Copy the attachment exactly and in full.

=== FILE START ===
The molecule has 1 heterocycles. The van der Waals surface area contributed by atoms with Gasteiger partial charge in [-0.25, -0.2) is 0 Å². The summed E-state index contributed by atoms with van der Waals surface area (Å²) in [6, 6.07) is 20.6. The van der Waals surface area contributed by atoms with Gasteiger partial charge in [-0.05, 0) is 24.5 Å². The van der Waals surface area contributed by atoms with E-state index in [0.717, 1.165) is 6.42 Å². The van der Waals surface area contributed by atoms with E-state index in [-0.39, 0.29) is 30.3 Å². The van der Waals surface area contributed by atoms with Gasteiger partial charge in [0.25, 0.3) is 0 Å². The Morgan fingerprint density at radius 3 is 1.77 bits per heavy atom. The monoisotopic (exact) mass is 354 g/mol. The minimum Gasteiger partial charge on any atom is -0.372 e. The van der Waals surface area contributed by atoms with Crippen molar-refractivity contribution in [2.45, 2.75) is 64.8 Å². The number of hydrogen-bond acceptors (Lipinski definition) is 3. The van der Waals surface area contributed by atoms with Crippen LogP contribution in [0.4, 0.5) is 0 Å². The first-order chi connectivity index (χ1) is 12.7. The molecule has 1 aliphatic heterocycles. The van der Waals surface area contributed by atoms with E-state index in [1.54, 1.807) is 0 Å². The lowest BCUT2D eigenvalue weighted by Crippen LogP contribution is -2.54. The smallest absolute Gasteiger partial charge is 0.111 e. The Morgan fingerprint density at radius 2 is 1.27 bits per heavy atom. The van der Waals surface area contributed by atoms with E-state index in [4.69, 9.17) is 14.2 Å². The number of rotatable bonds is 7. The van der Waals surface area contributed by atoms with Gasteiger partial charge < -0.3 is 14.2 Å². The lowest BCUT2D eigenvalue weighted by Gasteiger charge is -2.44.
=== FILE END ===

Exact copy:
The molecule has 1 heterocycles. The van der Waals surface area contributed by atoms with Gasteiger partial charge in [-0.25, -0.2) is 0 Å². The summed E-state index contributed by atoms with van der Waals surface area (Å²) in [6, 6.07) is 20.6. The van der Waals surface area contributed by atoms with Gasteiger partial charge in [-0.05, 0) is 24.5 Å². The van der Waals surface area contributed by atoms with E-state index in [0.717, 1.165) is 6.42 Å². The van der Waals surface area contributed by atoms with E-state index in [-0.39, 0.29) is 30.3 Å². The van der Waals surface area contributed by atoms with Gasteiger partial charge in [0.25, 0.3) is 0 Å². The Morgan fingerprint density at radius 3 is 1.77 bits per heavy atom. The monoisotopic (exact) mass is 354 g/mol. The minimum Gasteiger partial charge on any atom is -0.372 e. The van der Waals surface area contributed by atoms with Crippen molar-refractivity contribution in [2.45, 2.75) is 64.8 Å². The number of hydrogen-bond acceptors (Lipinski definition) is 3. The van der Waals surface area contributed by atoms with Crippen LogP contribution in [0.4, 0.5) is 0 Å². The first-order chi connectivity index (χ1) is 12.7. The molecule has 1 aliphatic heterocycles. The van der Waals surface area contributed by atoms with E-state index in [1.54, 1.807) is 0 Å². The lowest BCUT2D eigenvalue weighted by Crippen LogP contribution is -2.54. The smallest absolute Gasteiger partial charge is 0.111 e. The Morgan fingerprint density at radius 2 is 1.27 bits per heavy atom. The van der Waals surface area contributed by atoms with E-state index in [4.69, 9.17) is 14.2 Å². The number of rotatable bonds is 7. The van der Waals surface area contributed by atoms with Gasteiger partial charge < -0.3 is 14.2 Å². The lowest BCUT2D eigenvalue weighted by Gasteiger charge is -2.44.